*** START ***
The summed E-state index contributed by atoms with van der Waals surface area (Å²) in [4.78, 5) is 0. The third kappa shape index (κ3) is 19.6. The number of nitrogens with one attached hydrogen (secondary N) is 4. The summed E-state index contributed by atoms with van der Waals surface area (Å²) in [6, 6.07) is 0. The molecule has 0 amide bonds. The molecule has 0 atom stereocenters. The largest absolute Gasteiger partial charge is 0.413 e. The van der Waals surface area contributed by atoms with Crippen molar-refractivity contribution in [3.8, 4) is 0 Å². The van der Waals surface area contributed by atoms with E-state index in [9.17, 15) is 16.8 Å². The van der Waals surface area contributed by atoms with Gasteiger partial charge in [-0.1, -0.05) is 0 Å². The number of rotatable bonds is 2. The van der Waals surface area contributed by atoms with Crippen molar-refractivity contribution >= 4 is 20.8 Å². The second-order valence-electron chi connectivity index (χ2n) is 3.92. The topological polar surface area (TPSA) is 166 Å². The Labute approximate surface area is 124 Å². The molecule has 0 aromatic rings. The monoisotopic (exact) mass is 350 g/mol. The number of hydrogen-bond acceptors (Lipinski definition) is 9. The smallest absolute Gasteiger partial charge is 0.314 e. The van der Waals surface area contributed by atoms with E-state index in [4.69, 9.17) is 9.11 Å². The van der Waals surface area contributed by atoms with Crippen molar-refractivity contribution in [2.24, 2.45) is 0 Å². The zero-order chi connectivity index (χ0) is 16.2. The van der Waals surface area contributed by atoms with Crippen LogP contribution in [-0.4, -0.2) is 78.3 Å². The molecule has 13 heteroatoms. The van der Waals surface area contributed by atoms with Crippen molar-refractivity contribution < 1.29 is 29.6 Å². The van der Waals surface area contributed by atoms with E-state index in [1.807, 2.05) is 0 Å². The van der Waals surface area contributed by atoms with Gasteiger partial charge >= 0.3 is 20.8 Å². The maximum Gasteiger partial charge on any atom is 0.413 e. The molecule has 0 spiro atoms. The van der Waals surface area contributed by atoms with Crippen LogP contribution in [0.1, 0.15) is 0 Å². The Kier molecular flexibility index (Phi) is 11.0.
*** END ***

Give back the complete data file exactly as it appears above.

The summed E-state index contributed by atoms with van der Waals surface area (Å²) in [4.78, 5) is 0. The third kappa shape index (κ3) is 19.6. The number of nitrogens with one attached hydrogen (secondary N) is 4. The summed E-state index contributed by atoms with van der Waals surface area (Å²) in [6, 6.07) is 0. The molecule has 0 amide bonds. The molecule has 0 atom stereocenters. The largest absolute Gasteiger partial charge is 0.413 e. The van der Waals surface area contributed by atoms with Crippen molar-refractivity contribution in [3.8, 4) is 0 Å². The van der Waals surface area contributed by atoms with E-state index in [9.17, 15) is 16.8 Å². The van der Waals surface area contributed by atoms with Gasteiger partial charge in [-0.1, -0.05) is 0 Å². The number of rotatable bonds is 2. The van der Waals surface area contributed by atoms with Crippen molar-refractivity contribution >= 4 is 20.8 Å². The second-order valence-electron chi connectivity index (χ2n) is 3.92. The topological polar surface area (TPSA) is 166 Å². The Labute approximate surface area is 124 Å². The molecule has 0 aromatic rings. The monoisotopic (exact) mass is 350 g/mol. The number of hydrogen-bond acceptors (Lipinski definition) is 9. The smallest absolute Gasteiger partial charge is 0.314 e. The van der Waals surface area contributed by atoms with E-state index in [4.69, 9.17) is 9.11 Å². The van der Waals surface area contributed by atoms with Crippen molar-refractivity contribution in [2.24, 2.45) is 0 Å². The zero-order chi connectivity index (χ0) is 16.2. The van der Waals surface area contributed by atoms with Crippen LogP contribution in [-0.4, -0.2) is 78.3 Å². The molecule has 13 heteroatoms. The van der Waals surface area contributed by atoms with Crippen molar-refractivity contribution < 1.29 is 29.6 Å². The van der Waals surface area contributed by atoms with E-state index in [1.807, 2.05) is 0 Å². The van der Waals surface area contributed by atoms with Gasteiger partial charge >= 0.3 is 20.8 Å². The maximum Gasteiger partial charge on any atom is 0.413 e. The molecule has 0 spiro atoms. The van der Waals surface area contributed by atoms with Crippen LogP contribution in [0.1, 0.15) is 0 Å². The Kier molecular flexibility index (Phi) is 11.0.